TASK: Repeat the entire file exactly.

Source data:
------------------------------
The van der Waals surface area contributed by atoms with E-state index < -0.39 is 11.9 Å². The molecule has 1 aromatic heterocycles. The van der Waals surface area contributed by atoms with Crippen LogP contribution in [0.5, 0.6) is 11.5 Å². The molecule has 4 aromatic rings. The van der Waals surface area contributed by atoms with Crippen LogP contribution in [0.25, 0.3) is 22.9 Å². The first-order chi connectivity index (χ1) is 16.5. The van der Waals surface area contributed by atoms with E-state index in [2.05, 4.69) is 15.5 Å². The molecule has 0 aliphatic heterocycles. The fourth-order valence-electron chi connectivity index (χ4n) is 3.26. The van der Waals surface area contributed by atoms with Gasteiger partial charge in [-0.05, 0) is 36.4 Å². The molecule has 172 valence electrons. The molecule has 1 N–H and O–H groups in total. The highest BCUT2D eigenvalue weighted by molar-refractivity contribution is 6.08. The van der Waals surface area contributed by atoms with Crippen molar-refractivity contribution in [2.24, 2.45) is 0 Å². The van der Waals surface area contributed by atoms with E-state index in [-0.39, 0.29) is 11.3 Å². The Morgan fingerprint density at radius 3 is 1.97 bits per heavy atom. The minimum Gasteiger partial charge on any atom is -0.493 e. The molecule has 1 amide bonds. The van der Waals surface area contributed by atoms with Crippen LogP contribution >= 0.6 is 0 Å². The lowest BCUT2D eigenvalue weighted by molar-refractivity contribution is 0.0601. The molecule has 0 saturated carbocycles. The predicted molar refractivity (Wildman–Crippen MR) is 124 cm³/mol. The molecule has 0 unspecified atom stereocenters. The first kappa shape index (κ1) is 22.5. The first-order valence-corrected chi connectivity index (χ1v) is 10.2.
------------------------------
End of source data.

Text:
The van der Waals surface area contributed by atoms with E-state index < -0.39 is 11.9 Å². The molecule has 1 aromatic heterocycles. The van der Waals surface area contributed by atoms with Crippen LogP contribution in [0.5, 0.6) is 11.5 Å². The molecule has 4 aromatic rings. The van der Waals surface area contributed by atoms with Crippen LogP contribution in [0.25, 0.3) is 22.9 Å². The first-order chi connectivity index (χ1) is 16.5. The van der Waals surface area contributed by atoms with E-state index in [2.05, 4.69) is 15.5 Å². The molecule has 0 aliphatic heterocycles. The fourth-order valence-electron chi connectivity index (χ4n) is 3.26. The van der Waals surface area contributed by atoms with Gasteiger partial charge in [-0.05, 0) is 36.4 Å². The molecule has 172 valence electrons. The molecule has 1 N–H and O–H groups in total. The highest BCUT2D eigenvalue weighted by molar-refractivity contribution is 6.08. The van der Waals surface area contributed by atoms with Crippen molar-refractivity contribution in [2.24, 2.45) is 0 Å². The van der Waals surface area contributed by atoms with E-state index in [-0.39, 0.29) is 11.3 Å². The Morgan fingerprint density at radius 3 is 1.97 bits per heavy atom. The minimum Gasteiger partial charge on any atom is -0.493 e. The molecule has 1 amide bonds. The van der Waals surface area contributed by atoms with Crippen LogP contribution >= 0.6 is 0 Å². The lowest BCUT2D eigenvalue weighted by molar-refractivity contribution is 0.0601. The molecule has 0 saturated carbocycles. The predicted molar refractivity (Wildman–Crippen MR) is 124 cm³/mol. The molecule has 0 unspecified atom stereocenters. The first kappa shape index (κ1) is 22.5. The first-order valence-corrected chi connectivity index (χ1v) is 10.2.